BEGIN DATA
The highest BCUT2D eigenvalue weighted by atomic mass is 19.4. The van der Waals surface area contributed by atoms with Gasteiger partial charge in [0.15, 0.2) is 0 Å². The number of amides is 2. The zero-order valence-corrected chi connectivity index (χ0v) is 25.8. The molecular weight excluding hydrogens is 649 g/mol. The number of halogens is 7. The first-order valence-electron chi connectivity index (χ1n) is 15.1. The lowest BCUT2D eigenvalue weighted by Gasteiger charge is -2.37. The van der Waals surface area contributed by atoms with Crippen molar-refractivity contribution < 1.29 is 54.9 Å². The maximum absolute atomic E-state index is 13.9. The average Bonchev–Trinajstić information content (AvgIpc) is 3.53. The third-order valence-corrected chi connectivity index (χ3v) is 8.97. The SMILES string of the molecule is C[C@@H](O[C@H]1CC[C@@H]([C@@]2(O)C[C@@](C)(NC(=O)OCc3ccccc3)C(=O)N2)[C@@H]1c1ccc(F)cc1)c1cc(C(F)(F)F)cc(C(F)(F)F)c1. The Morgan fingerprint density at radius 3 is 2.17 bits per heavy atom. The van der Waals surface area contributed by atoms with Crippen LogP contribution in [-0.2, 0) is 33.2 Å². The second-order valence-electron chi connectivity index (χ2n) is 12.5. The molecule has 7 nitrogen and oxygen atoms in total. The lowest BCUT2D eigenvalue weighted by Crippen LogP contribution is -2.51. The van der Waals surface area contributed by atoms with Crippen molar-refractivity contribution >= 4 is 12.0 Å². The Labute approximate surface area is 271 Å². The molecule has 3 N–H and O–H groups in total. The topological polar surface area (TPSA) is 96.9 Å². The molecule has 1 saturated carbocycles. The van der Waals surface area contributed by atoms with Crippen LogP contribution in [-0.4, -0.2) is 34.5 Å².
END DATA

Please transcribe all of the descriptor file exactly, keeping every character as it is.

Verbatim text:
The highest BCUT2D eigenvalue weighted by atomic mass is 19.4. The van der Waals surface area contributed by atoms with Gasteiger partial charge in [0.15, 0.2) is 0 Å². The number of amides is 2. The zero-order valence-corrected chi connectivity index (χ0v) is 25.8. The molecular weight excluding hydrogens is 649 g/mol. The number of halogens is 7. The first-order valence-electron chi connectivity index (χ1n) is 15.1. The lowest BCUT2D eigenvalue weighted by Gasteiger charge is -2.37. The van der Waals surface area contributed by atoms with Crippen molar-refractivity contribution < 1.29 is 54.9 Å². The maximum absolute atomic E-state index is 13.9. The average Bonchev–Trinajstić information content (AvgIpc) is 3.53. The third-order valence-corrected chi connectivity index (χ3v) is 8.97. The SMILES string of the molecule is C[C@@H](O[C@H]1CC[C@@H]([C@@]2(O)C[C@@](C)(NC(=O)OCc3ccccc3)C(=O)N2)[C@@H]1c1ccc(F)cc1)c1cc(C(F)(F)F)cc(C(F)(F)F)c1. The Morgan fingerprint density at radius 3 is 2.17 bits per heavy atom. The van der Waals surface area contributed by atoms with Crippen LogP contribution in [-0.2, 0) is 33.2 Å². The second-order valence-electron chi connectivity index (χ2n) is 12.5. The molecule has 7 nitrogen and oxygen atoms in total. The lowest BCUT2D eigenvalue weighted by Crippen LogP contribution is -2.51. The van der Waals surface area contributed by atoms with Crippen molar-refractivity contribution >= 4 is 12.0 Å². The Labute approximate surface area is 271 Å². The molecule has 3 N–H and O–H groups in total. The topological polar surface area (TPSA) is 96.9 Å². The molecule has 1 saturated carbocycles. The van der Waals surface area contributed by atoms with Crippen LogP contribution in [-0.4, -0.2) is 34.5 Å².